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Comparison Between Suitable Priors for Additive Bayesian Networks

  • Gilles KratzerEmail author
  • Reinhard Furrer
  • Marta Pittavino
Conference paper
Part of the Springer Proceedings in Mathematics & Statistics book series (PROMS, volume 296)

Abstract

Additive Bayesian networks (ABN) are types of graphical models that extend the usual Bayesian-generalised linear model to multiple dependent variables through the factorisation of the joint probability distribution of the underlying variables. When fitting an ABN model, the choice of the prior for the parameters is of crucial importance. If an inadequate prior—like a not sufficiently informative one—is used, data separation and data sparsity may lead to issues in the model selection process. In this work we present a simulation study to compare two weakly informative priors with a strongly informative one. For the weakly informative prior, we use a zero mean Gaussian prior with a large variance, currently implemented in the R package abn. The candidate prior belongs to the Student’s t-distribution. It is specifically designed for logistic regressions. Finally, the strongly informative prior is Gaussian with a mean equal to the true parameter value and a small variance. We compare the impact of these priors on the accuracy of the learned additive Bayesian network as function of different parameters. We create a simulation study to illustrate Lindley’s paradox based on the prior choice. We then conclude by highlighting the good performance of the informative Student’s t-prior and the limited impact of Lindley’s paradox. Finally, suggestions for further developments are provided.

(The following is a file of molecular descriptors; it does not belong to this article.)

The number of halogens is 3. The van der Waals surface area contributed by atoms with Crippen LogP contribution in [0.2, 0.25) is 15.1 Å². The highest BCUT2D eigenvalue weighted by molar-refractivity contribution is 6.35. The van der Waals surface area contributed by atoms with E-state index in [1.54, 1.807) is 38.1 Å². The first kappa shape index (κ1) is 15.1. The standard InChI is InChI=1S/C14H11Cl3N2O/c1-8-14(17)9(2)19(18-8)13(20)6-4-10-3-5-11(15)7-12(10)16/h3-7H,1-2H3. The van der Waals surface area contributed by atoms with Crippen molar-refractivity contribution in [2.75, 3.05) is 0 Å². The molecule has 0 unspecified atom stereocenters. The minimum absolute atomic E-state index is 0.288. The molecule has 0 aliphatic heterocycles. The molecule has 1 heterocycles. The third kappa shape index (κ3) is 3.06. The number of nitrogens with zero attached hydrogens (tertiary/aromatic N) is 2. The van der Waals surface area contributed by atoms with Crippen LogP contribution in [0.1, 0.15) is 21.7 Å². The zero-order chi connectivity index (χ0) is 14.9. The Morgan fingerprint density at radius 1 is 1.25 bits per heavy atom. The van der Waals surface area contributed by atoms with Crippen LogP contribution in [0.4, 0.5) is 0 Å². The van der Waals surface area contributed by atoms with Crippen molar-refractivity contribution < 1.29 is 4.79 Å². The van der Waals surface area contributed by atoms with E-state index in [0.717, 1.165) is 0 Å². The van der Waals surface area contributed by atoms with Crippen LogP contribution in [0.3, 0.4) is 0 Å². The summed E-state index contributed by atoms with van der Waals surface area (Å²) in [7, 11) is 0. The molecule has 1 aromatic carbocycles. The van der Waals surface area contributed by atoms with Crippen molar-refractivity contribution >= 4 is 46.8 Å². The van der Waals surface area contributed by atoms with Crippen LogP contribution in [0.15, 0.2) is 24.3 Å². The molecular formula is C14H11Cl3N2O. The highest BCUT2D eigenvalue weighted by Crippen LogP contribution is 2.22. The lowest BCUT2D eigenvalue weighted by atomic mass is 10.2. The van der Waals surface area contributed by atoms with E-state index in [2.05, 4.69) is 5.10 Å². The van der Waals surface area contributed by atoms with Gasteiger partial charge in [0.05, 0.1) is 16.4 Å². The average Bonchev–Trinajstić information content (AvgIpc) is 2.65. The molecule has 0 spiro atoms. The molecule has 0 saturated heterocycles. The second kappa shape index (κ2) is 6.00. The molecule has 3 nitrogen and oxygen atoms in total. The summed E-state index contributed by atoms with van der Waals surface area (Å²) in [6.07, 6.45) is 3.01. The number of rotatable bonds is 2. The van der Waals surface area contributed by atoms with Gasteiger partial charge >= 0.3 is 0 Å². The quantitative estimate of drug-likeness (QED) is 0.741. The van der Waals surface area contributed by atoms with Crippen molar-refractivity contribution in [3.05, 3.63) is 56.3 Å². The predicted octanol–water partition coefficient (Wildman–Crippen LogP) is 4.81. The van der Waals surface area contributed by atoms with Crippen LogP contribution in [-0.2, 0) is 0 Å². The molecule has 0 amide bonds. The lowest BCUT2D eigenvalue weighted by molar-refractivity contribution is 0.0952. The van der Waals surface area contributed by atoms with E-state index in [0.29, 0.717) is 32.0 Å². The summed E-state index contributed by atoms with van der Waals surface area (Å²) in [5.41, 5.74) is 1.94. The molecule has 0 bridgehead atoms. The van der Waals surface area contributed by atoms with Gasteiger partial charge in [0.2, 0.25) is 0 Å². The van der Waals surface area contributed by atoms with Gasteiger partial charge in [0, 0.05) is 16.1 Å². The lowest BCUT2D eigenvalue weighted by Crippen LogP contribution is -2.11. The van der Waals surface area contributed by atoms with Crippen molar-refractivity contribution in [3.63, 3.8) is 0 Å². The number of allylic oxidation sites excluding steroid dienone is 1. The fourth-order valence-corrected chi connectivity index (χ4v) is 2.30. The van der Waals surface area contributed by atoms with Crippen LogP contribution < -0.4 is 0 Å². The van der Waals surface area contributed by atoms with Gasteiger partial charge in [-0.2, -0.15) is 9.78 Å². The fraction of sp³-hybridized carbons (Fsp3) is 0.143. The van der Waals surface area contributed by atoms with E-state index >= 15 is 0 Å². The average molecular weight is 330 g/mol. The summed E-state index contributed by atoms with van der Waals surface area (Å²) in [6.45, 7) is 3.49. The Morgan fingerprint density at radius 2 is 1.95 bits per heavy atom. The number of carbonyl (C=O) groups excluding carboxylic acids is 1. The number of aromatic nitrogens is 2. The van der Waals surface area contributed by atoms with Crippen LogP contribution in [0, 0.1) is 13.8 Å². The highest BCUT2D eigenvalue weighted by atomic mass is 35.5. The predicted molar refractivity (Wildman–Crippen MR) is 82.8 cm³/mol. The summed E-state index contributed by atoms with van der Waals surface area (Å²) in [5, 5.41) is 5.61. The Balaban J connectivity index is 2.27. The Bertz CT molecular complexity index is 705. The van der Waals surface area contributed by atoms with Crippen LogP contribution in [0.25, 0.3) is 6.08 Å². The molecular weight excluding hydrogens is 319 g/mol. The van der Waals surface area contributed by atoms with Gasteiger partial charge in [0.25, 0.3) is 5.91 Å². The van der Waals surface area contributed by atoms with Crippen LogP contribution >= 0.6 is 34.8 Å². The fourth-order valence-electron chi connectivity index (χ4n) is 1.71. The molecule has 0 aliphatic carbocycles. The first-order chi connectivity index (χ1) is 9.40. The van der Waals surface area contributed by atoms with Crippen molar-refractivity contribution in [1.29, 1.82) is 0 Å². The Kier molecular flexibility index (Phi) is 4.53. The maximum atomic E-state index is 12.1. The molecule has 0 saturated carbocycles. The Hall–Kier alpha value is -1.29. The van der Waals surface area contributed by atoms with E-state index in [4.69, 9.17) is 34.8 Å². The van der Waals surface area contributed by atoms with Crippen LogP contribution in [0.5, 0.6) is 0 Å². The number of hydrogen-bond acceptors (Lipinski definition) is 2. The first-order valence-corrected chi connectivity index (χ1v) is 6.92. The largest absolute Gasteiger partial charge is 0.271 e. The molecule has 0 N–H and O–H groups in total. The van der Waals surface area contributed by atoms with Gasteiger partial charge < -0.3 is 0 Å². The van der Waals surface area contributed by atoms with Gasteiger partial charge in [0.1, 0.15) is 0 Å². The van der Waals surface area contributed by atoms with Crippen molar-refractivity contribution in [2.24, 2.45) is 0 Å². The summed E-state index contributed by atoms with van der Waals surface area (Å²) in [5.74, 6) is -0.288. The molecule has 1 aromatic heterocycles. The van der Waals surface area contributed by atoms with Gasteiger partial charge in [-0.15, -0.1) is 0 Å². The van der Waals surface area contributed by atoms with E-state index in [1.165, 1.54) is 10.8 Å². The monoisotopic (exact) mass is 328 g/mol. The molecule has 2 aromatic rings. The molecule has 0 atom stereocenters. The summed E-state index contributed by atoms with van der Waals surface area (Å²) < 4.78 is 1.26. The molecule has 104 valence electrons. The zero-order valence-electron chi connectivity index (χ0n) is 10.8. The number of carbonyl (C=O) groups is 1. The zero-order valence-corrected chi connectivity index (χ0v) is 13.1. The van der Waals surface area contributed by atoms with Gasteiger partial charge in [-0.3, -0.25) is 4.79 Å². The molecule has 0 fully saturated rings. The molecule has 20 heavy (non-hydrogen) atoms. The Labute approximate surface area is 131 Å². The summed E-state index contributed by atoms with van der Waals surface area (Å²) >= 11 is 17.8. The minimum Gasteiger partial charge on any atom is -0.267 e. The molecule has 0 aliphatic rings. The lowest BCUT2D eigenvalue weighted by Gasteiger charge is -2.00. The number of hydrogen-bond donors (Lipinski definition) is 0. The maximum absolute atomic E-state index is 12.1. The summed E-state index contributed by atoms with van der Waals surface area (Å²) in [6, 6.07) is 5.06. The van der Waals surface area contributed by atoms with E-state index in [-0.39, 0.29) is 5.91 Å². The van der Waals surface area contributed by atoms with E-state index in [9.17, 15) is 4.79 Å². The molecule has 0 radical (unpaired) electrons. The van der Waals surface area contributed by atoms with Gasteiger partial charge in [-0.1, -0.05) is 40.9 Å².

Keywords

Graph theory Structural search Binomial regression 

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Copyright information

© Springer Nature Switzerland AG 2019

Authors and Affiliations

  • Gilles Kratzer
    • 1
    Email author
  • Reinhard Furrer
    • 2
  • Marta Pittavino
    • 3
  1. 1.Department of MathematicsUniversity of ZurichZurichSwitzerland
  2. 2.Department of Mathematics and Department of Computational ScienceUniversity of ZurichZurichSwitzerland
  3. 3.Geneva School of Economics and ManagementResearch Center for Statistics, University of GenevaGenevaSwitzerland

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